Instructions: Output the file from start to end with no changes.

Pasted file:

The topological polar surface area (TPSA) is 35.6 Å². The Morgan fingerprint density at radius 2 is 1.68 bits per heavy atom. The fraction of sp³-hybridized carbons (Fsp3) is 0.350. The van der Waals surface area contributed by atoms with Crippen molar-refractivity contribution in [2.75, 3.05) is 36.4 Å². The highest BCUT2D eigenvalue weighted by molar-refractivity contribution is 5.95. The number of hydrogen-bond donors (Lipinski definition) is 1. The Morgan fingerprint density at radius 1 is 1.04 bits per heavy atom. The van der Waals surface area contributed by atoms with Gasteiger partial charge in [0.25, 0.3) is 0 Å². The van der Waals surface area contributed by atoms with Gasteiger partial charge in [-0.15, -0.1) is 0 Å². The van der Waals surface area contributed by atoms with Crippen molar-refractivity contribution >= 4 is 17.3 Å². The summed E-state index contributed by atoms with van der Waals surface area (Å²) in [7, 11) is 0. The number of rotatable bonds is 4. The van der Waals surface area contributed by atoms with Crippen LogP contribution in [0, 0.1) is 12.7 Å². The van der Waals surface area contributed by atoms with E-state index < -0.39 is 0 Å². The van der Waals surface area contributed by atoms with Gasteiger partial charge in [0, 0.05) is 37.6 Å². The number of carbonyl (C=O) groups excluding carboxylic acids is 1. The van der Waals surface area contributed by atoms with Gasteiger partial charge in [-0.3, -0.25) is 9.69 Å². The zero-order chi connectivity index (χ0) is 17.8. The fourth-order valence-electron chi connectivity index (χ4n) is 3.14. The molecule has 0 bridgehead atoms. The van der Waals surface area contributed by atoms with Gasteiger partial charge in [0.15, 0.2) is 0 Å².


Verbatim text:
The topological polar surface area (TPSA) is 35.6 Å². The Morgan fingerprint density at radius 2 is 1.68 bits per heavy atom. The fraction of sp³-hybridized carbons (Fsp3) is 0.350. The van der Waals surface area contributed by atoms with Crippen molar-refractivity contribution in [2.75, 3.05) is 36.4 Å². The highest BCUT2D eigenvalue weighted by molar-refractivity contribution is 5.95. The number of hydrogen-bond donors (Lipinski definition) is 1. The Morgan fingerprint density at radius 1 is 1.04 bits per heavy atom. The van der Waals surface area contributed by atoms with Gasteiger partial charge in [0.25, 0.3) is 0 Å². The van der Waals surface area contributed by atoms with Gasteiger partial charge in [-0.15, -0.1) is 0 Å². The van der Waals surface area contributed by atoms with Crippen molar-refractivity contribution >= 4 is 17.3 Å². The summed E-state index contributed by atoms with van der Waals surface area (Å²) in [7, 11) is 0. The number of rotatable bonds is 4. The van der Waals surface area contributed by atoms with Crippen LogP contribution in [0, 0.1) is 12.7 Å². The van der Waals surface area contributed by atoms with E-state index < -0.39 is 0 Å². The van der Waals surface area contributed by atoms with Gasteiger partial charge in [0, 0.05) is 37.6 Å². The number of carbonyl (C=O) groups excluding carboxylic acids is 1. The van der Waals surface area contributed by atoms with Gasteiger partial charge in [-0.3, -0.25) is 9.69 Å². The zero-order chi connectivity index (χ0) is 17.8. The fourth-order valence-electron chi connectivity index (χ4n) is 3.14. The molecule has 0 bridgehead atoms. The van der Waals surface area contributed by atoms with Gasteiger partial charge in [0.15, 0.2) is 0 Å².